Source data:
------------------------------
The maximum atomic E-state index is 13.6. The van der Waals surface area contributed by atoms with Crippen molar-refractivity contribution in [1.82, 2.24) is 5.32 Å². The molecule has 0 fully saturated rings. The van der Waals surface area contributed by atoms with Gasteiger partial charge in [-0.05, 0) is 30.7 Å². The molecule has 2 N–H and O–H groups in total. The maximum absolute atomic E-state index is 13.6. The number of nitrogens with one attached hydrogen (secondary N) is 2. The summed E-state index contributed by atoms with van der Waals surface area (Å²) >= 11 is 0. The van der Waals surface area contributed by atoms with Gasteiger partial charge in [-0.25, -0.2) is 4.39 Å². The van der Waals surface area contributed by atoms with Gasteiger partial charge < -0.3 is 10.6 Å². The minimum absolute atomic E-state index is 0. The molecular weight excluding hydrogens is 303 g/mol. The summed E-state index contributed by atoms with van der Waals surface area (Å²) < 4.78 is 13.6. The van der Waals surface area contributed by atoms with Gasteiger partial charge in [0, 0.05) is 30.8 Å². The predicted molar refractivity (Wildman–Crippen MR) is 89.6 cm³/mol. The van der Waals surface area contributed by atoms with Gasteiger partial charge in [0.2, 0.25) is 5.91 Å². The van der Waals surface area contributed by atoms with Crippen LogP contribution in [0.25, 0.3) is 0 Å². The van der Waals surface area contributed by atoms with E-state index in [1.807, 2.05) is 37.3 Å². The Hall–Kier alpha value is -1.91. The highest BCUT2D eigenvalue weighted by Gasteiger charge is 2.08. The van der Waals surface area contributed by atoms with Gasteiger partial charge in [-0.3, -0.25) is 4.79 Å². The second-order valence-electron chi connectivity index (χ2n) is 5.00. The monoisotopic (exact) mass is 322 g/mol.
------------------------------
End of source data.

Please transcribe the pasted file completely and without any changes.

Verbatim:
The maximum atomic E-state index is 13.6. The van der Waals surface area contributed by atoms with Crippen molar-refractivity contribution in [1.82, 2.24) is 5.32 Å². The molecule has 0 fully saturated rings. The van der Waals surface area contributed by atoms with Gasteiger partial charge in [-0.05, 0) is 30.7 Å². The molecule has 2 N–H and O–H groups in total. The maximum absolute atomic E-state index is 13.6. The number of nitrogens with one attached hydrogen (secondary N) is 2. The summed E-state index contributed by atoms with van der Waals surface area (Å²) >= 11 is 0. The van der Waals surface area contributed by atoms with Gasteiger partial charge in [-0.25, -0.2) is 4.39 Å². The van der Waals surface area contributed by atoms with Gasteiger partial charge < -0.3 is 10.6 Å². The minimum absolute atomic E-state index is 0. The molecular weight excluding hydrogens is 303 g/mol. The summed E-state index contributed by atoms with van der Waals surface area (Å²) < 4.78 is 13.6. The van der Waals surface area contributed by atoms with Gasteiger partial charge in [0, 0.05) is 30.8 Å². The predicted molar refractivity (Wildman–Crippen MR) is 89.6 cm³/mol. The van der Waals surface area contributed by atoms with Gasteiger partial charge in [0.2, 0.25) is 5.91 Å². The van der Waals surface area contributed by atoms with Crippen LogP contribution in [0.25, 0.3) is 0 Å². The van der Waals surface area contributed by atoms with E-state index in [1.807, 2.05) is 37.3 Å². The Hall–Kier alpha value is -1.91. The highest BCUT2D eigenvalue weighted by Gasteiger charge is 2.08. The van der Waals surface area contributed by atoms with Gasteiger partial charge in [-0.3, -0.25) is 4.79 Å². The second-order valence-electron chi connectivity index (χ2n) is 5.00. The monoisotopic (exact) mass is 322 g/mol.